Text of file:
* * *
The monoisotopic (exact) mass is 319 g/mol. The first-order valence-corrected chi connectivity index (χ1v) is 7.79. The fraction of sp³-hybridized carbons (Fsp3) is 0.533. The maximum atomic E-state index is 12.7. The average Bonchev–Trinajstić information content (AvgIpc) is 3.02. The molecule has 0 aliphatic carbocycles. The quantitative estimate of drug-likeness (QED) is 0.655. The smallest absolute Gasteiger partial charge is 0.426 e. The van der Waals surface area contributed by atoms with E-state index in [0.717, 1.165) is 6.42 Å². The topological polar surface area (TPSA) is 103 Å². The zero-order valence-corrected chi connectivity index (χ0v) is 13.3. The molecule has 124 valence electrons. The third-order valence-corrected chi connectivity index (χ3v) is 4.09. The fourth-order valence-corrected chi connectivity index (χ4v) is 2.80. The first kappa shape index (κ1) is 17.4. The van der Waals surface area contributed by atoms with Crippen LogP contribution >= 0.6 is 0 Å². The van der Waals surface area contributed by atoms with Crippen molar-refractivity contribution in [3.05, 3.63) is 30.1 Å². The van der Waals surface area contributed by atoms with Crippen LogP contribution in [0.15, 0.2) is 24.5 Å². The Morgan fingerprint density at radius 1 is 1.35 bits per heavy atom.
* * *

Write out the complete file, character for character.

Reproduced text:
The monoisotopic (exact) mass is 319 g/mol. The first-order valence-corrected chi connectivity index (χ1v) is 7.79. The fraction of sp³-hybridized carbons (Fsp3) is 0.533. The maximum atomic E-state index is 12.7. The average Bonchev–Trinajstić information content (AvgIpc) is 3.02. The molecule has 0 aliphatic carbocycles. The quantitative estimate of drug-likeness (QED) is 0.655. The smallest absolute Gasteiger partial charge is 0.426 e. The van der Waals surface area contributed by atoms with E-state index in [0.717, 1.165) is 6.42 Å². The topological polar surface area (TPSA) is 103 Å². The zero-order valence-corrected chi connectivity index (χ0v) is 13.3. The molecule has 124 valence electrons. The third-order valence-corrected chi connectivity index (χ3v) is 4.09. The fourth-order valence-corrected chi connectivity index (χ4v) is 2.80. The first kappa shape index (κ1) is 17.4. The van der Waals surface area contributed by atoms with Crippen LogP contribution >= 0.6 is 0 Å². The van der Waals surface area contributed by atoms with Crippen molar-refractivity contribution in [3.05, 3.63) is 30.1 Å². The van der Waals surface area contributed by atoms with Crippen LogP contribution in [0.15, 0.2) is 24.5 Å². The Morgan fingerprint density at radius 1 is 1.35 bits per heavy atom.